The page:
Staying in touch during emergencies

It's the worst of all scenarios: Suddenly your family is faced with a serious illness/injury, and you are frantically rushing to the hospital to be present for doctors' consultations, surgeries, therapy, visiting hours, and reassuring the loved one who is suffering.

Meanwhile, you are trying to put everything into perspective so you can still fit in your job, family and life in general around this new challenge.

You feel overwhelmed, exhausted and unable to do much more than get through each day, and even that seems impossible at times. How wonderful if you had a support network and could reach out to others, with them reaching back. It would be equally great if you could make others aware that your loved one is not well and could use some cheering up - or some prayers.

The time, and technology, has come when you can employ online methods and supplement them with updates. Hospitals now offer this through opportunities, such as CarePages, where families have an opportunity to write or journal about the crisis.

Half the battle of surviving a crisis is having to repeat the same sad news over and over for concerned family and friends. Then comes the challenge of trying to remember who you told what to as you plod through the daily haze of fear, worry and pain. You're seeking a way to put your head, and actions, in order - to make sense of things. Some people write lists, some make dozens of calls, and some write. But this is one way to incorporate all three of those means into a simple action. It's also how people can reach every interested party with Internet access. It ultimately offers you the way to make one short effort, at subsequent intervals, to update it all.

Most importantly, it connects you with those who have the comfort and concern to support and empower you.

Visit or a comparable site and set up a link through their main website under the name of your injured or ill family member.

This serves as the primary point for caregivers or immediate family members to enter daily (or intermittent) updates so family friends and every other interested party can know the condition of the patient. It will allow information as to how or when to get in touch with the scurrying next of kin or indicate when additional help is needed.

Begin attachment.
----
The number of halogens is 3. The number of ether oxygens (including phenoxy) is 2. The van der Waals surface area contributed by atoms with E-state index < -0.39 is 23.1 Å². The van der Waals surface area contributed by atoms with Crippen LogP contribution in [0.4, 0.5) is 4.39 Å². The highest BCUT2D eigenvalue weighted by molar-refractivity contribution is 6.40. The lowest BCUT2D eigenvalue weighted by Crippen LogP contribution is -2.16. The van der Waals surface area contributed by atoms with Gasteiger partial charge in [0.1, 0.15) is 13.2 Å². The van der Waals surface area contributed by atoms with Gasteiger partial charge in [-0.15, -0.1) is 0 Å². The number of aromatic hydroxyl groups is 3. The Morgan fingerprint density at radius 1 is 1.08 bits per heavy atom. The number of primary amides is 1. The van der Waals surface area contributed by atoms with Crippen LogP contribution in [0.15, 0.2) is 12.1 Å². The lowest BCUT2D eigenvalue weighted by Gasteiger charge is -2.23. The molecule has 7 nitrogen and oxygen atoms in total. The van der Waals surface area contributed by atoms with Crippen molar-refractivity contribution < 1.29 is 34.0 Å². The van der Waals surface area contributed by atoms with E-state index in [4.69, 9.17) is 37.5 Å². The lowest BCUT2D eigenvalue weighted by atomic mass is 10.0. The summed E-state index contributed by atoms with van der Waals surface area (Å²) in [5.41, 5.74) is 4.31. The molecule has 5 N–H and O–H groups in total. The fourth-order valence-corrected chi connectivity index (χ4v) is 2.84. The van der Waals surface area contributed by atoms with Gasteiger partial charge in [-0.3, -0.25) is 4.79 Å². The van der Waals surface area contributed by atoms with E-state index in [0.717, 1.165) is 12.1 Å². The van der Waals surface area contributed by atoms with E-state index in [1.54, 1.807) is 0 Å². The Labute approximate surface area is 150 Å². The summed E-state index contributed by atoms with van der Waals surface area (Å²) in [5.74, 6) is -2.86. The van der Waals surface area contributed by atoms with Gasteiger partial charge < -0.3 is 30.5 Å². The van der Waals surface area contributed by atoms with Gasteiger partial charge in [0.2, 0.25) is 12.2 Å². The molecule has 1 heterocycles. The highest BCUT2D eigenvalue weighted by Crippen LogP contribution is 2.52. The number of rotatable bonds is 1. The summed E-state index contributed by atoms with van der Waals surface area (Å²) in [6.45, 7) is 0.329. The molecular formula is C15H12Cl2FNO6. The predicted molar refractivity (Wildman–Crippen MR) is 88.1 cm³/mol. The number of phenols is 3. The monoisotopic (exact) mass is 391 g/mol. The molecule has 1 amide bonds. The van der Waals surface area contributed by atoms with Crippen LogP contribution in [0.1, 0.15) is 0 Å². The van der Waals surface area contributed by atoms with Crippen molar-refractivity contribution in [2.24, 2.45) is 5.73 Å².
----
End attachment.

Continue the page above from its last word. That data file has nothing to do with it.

That might mean when blood donations or other supplies are being called for, or anything from babysitting to hospital transport or other equipment needs to be searched for. As one large message board, the service it can provide is invaluable. Also, with cell phones not in use in many medical facilities, this is one means by which contact with you can be assured.

Interested friends/family merely visit the main site, register their email info, then receive free email updates of the events journaled by a family member/spokesperson. That keeps them on top of the very latest news.

These are free services and require simple steps to set up. But, the results of such a virtual meeting place for you and those who care about the ill or injured family member are valuable to the people faced with pressure and decisions on behalf of the hospital patient.

Watch for a site that doesn't require daily submissions and also has a message board where others can leave greetings, messages and other important information.

You can add photos, receive supportive feedback for both you and the patient and reach out to interested strangers, too. This is especially important if the hospitalization has occurred due to an auto crash, natural disaster or other trigger, culminating in media interest in the outcome. You can reach out, with a minimum of interruptions, handle your responsibilities and still benefit by the kindness of others.

Tips & Warnings

  • Don't reveal specifics regarding your comings and goings, so the hours your home is empty is not rife for a potential break-in. This also helps to protect any other at-home residents, such as small children or vulnerable elders.

  • Don't use the site to potentially indict others. In the event of a drunk driving incident, attempted murder, or other catastrophic occurrence, there will be pending legalities and you don't want to complicate matters later by what you might say in the heat of the moment.

  • Do use good taste, however detailed your updates may be. You don't need to give blow-by-blow specifics of gory surgeries or crashes to get the point across of serious injuries.